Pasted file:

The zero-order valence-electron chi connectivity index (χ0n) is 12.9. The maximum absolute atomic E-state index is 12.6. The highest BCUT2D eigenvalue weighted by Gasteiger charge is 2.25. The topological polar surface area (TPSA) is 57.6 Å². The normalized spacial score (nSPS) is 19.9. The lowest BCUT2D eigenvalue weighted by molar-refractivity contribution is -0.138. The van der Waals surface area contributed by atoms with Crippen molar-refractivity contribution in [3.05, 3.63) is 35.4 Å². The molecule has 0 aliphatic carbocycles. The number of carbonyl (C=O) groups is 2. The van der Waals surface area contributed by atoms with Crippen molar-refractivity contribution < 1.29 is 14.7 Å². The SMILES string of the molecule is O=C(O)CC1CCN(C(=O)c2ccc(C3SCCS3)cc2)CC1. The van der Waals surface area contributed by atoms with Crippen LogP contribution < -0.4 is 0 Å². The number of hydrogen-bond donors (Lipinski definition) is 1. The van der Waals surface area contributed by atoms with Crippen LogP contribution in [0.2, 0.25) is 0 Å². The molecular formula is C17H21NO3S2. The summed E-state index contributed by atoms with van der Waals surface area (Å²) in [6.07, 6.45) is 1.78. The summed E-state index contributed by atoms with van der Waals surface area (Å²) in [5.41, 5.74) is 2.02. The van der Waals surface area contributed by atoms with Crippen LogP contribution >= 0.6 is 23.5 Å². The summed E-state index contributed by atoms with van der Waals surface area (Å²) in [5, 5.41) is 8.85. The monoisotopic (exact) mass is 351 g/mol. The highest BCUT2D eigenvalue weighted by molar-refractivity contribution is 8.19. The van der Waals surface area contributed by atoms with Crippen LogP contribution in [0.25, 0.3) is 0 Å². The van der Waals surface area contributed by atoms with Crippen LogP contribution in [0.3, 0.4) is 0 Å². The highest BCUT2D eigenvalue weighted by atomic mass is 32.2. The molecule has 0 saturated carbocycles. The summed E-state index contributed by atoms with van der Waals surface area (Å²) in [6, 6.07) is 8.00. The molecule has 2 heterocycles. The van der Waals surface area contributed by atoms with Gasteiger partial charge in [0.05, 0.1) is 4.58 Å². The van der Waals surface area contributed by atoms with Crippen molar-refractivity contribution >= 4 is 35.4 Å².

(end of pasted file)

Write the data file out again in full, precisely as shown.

The zero-order valence-electron chi connectivity index (χ0n) is 12.9. The maximum absolute atomic E-state index is 12.6. The highest BCUT2D eigenvalue weighted by Gasteiger charge is 2.25. The topological polar surface area (TPSA) is 57.6 Å². The normalized spacial score (nSPS) is 19.9. The lowest BCUT2D eigenvalue weighted by molar-refractivity contribution is -0.138. The van der Waals surface area contributed by atoms with Crippen molar-refractivity contribution in [3.05, 3.63) is 35.4 Å². The molecule has 0 aliphatic carbocycles. The number of carbonyl (C=O) groups is 2. The van der Waals surface area contributed by atoms with Crippen molar-refractivity contribution < 1.29 is 14.7 Å². The SMILES string of the molecule is O=C(O)CC1CCN(C(=O)c2ccc(C3SCCS3)cc2)CC1. The van der Waals surface area contributed by atoms with Crippen LogP contribution < -0.4 is 0 Å². The number of hydrogen-bond donors (Lipinski definition) is 1. The van der Waals surface area contributed by atoms with Crippen LogP contribution in [0.2, 0.25) is 0 Å². The molecular formula is C17H21NO3S2. The summed E-state index contributed by atoms with van der Waals surface area (Å²) in [6.07, 6.45) is 1.78. The summed E-state index contributed by atoms with van der Waals surface area (Å²) in [5.41, 5.74) is 2.02. The van der Waals surface area contributed by atoms with Crippen LogP contribution >= 0.6 is 23.5 Å². The summed E-state index contributed by atoms with van der Waals surface area (Å²) in [5, 5.41) is 8.85. The monoisotopic (exact) mass is 351 g/mol. The highest BCUT2D eigenvalue weighted by molar-refractivity contribution is 8.19. The van der Waals surface area contributed by atoms with Crippen LogP contribution in [0.25, 0.3) is 0 Å². The van der Waals surface area contributed by atoms with Crippen LogP contribution in [0.3, 0.4) is 0 Å². The highest BCUT2D eigenvalue weighted by atomic mass is 32.2. The molecule has 0 saturated carbocycles. The summed E-state index contributed by atoms with van der Waals surface area (Å²) in [6, 6.07) is 8.00. The molecule has 2 heterocycles. The van der Waals surface area contributed by atoms with Gasteiger partial charge in [0.05, 0.1) is 4.58 Å². The van der Waals surface area contributed by atoms with Crippen molar-refractivity contribution >= 4 is 35.4 Å².